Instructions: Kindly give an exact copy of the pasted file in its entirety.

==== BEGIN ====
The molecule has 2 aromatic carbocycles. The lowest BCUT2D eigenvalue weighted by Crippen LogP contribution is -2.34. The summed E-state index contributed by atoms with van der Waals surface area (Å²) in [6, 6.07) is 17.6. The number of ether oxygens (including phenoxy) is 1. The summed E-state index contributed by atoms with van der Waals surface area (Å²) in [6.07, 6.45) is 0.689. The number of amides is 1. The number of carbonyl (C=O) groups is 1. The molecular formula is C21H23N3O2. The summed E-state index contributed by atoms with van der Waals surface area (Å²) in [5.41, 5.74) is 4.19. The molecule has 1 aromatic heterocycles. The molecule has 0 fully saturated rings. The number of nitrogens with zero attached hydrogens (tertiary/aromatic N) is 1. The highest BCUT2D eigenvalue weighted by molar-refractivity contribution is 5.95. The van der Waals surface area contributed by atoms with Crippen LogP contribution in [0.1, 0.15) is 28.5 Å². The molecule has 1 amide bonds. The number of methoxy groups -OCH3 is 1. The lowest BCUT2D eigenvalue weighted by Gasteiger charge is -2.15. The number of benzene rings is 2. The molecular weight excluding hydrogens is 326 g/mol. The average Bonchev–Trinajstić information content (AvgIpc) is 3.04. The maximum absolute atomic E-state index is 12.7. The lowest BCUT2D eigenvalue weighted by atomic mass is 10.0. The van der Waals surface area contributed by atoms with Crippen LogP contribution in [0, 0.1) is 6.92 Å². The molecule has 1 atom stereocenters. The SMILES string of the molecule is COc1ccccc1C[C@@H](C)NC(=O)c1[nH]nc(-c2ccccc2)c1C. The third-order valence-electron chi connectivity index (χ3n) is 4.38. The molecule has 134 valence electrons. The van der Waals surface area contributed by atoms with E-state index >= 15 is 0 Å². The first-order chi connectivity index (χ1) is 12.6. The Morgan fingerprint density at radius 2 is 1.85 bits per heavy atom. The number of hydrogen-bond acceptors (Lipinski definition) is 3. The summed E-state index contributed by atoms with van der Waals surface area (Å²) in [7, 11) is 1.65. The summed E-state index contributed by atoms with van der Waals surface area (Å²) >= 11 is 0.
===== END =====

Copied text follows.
The molecule has 2 aromatic carbocycles. The lowest BCUT2D eigenvalue weighted by Crippen LogP contribution is -2.34. The summed E-state index contributed by atoms with van der Waals surface area (Å²) in [6, 6.07) is 17.6. The number of ether oxygens (including phenoxy) is 1. The summed E-state index contributed by atoms with van der Waals surface area (Å²) in [6.07, 6.45) is 0.689. The number of amides is 1. The number of carbonyl (C=O) groups is 1. The molecular formula is C21H23N3O2. The summed E-state index contributed by atoms with van der Waals surface area (Å²) in [5.41, 5.74) is 4.19. The molecule has 1 aromatic heterocycles. The molecule has 0 fully saturated rings. The number of nitrogens with zero attached hydrogens (tertiary/aromatic N) is 1. The highest BCUT2D eigenvalue weighted by molar-refractivity contribution is 5.95. The van der Waals surface area contributed by atoms with Crippen LogP contribution in [0.1, 0.15) is 28.5 Å². The molecule has 1 amide bonds. The number of methoxy groups -OCH3 is 1. The lowest BCUT2D eigenvalue weighted by Gasteiger charge is -2.15. The number of benzene rings is 2. The molecular weight excluding hydrogens is 326 g/mol. The average Bonchev–Trinajstić information content (AvgIpc) is 3.04. The maximum absolute atomic E-state index is 12.7. The lowest BCUT2D eigenvalue weighted by atomic mass is 10.0. The van der Waals surface area contributed by atoms with Crippen LogP contribution in [0, 0.1) is 6.92 Å². The molecule has 1 atom stereocenters. The SMILES string of the molecule is COc1ccccc1C[C@@H](C)NC(=O)c1[nH]nc(-c2ccccc2)c1C. The third-order valence-electron chi connectivity index (χ3n) is 4.38. The molecule has 134 valence electrons. The van der Waals surface area contributed by atoms with E-state index >= 15 is 0 Å². The first-order chi connectivity index (χ1) is 12.6. The Morgan fingerprint density at radius 2 is 1.85 bits per heavy atom. The number of hydrogen-bond acceptors (Lipinski definition) is 3. The summed E-state index contributed by atoms with van der Waals surface area (Å²) in [7, 11) is 1.65. The summed E-state index contributed by atoms with van der Waals surface area (Å²) >= 11 is 0.